Here's Our Take on the "Cover Your Plate" Wedding Gift Rule

Is this hot-button etiquette topic still a thing? Here's what you need to know.
by The Knot

Ever heard of the "cover your plate" rule? Basically, in some regions, it used to be considered good etiquette for guests to choose a wedding gift with a similar price tag as the cost per plate at the reception—therefore, their wedding gift spend would "cover their plate." It's a reasonable idea in theory, but here's the thing: this would naturally require guests to know how much the couple is paying per plate, a financial detail not everyone's comfortable sharing with a crowd. It also suggests a guest is only willing to pay as much as you're shelling out to host them. Or on the flip side, it suggests they're obligated to pay as much, even if they can't afford it, making you look inadvertantly greedy. Complicated, right? Here's our take on the whole thing.

First of all, how much should guests spend on wedding gifts?

To set the record straight, there's really no such thing as the "cover your plate" rule. It's a never a good idea to use the price per plate as a measure for how much guests should spend on the wedding gift—you wouldn't give your best friend a less expensive gift because they were having a more casual affair. Wedding gifts technically aren't mandatory, because they're gifts. Your guests should give a present in the price range that makes sense to them. If they know you well and have the means, an expensive gift might suit them better and be an expression of their love for you and excitement for your new marriage. If they've just graduated school, and simply traveling to the wedding is going to set them back as it is, they can get together with friends and find something in a price range that works for them.

If your guests like rules, here are some appropriate gift giving guidelines to follow:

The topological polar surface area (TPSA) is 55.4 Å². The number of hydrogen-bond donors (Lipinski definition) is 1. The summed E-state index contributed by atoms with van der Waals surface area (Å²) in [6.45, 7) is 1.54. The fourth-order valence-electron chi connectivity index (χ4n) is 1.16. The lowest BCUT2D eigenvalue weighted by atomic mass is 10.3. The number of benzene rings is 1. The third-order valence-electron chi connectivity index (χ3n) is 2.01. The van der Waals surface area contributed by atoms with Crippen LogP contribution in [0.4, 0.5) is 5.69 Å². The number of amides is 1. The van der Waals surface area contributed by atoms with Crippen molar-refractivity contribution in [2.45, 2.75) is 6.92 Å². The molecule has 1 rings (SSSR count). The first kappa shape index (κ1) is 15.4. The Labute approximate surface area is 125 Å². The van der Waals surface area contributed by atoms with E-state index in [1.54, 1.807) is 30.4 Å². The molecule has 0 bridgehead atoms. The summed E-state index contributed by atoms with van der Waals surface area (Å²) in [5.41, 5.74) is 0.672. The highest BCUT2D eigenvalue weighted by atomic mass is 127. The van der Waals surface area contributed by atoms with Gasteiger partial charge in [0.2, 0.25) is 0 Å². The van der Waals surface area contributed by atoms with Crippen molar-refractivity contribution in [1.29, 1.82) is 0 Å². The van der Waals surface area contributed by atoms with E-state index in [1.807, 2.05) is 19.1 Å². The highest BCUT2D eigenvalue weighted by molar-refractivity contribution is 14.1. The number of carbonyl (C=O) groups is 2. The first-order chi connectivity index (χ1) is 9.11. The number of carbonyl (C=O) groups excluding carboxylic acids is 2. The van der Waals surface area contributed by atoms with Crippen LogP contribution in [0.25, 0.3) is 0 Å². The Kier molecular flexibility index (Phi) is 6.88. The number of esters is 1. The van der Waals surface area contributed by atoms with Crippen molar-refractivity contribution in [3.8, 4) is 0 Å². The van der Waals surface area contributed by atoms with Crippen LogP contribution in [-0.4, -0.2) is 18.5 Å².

Guests should spend what they think is appropriate to their relationship to the couple, as well as what's reasonable in their city. Generally, guests spend at least $50. Here's a breakdown based on the relationship to the couple.

Coworker and/or a distant family friend or relative: $50–$75

Relative or friend: $75–$100

Close relative or close friend: $100–$150+

Hopefully the to-be-weds will have provided a nice range of gift options on their wedding registry, making it easy for guests to find something appropriate for their wallet and relationship to the couple. 

Give them a subtle hint and change the subject.

Are some of your guests are inquiring into your wedding cost per plate? While it may rub you the wrong way (and we don't blame you), they're likely asking in order to gift you something in the same price range. (It may not rub you the wrong way at all, but actually make you feel like you're helping guests choose the right gift.) If it gets to point where guests are taking the rule to the extreme (aka they're getting too pushy, nosey or literal), here's how to respond politely.

Looking to avoid confrontation? Try to change the subject or deflect the conversation after fielding intrusive questions from guests. Hopefully the person you're talking to gets it. For example, say something like, "Oh, it doesn't matter. Looking forward to seeing your dancing skills at the reception, though!" If they don't understand your desire to end the price point conversation, it might be time for a stronger deflection. Say something like, "Why do you ask? Are you planning a wedding?" Making them face the fact that they're asking an extremely personal question might be a good wake-up call.

What if they still don't take the hint?

If they continue asking the question and still don't back down, just answer them truthfully. You can say something like, "I'm sorry, but I don't feel comfortable answering that question." If they insist, and bring up the fact that they want to purchase a gift in the same price point as your cost per plate, you can just say something like, "I don't want to give you a number because I think you should just give whatever you're comfortable with." Tell them what matters isn't their gift (or what it costs), but that they come and celebrate your marriage. 

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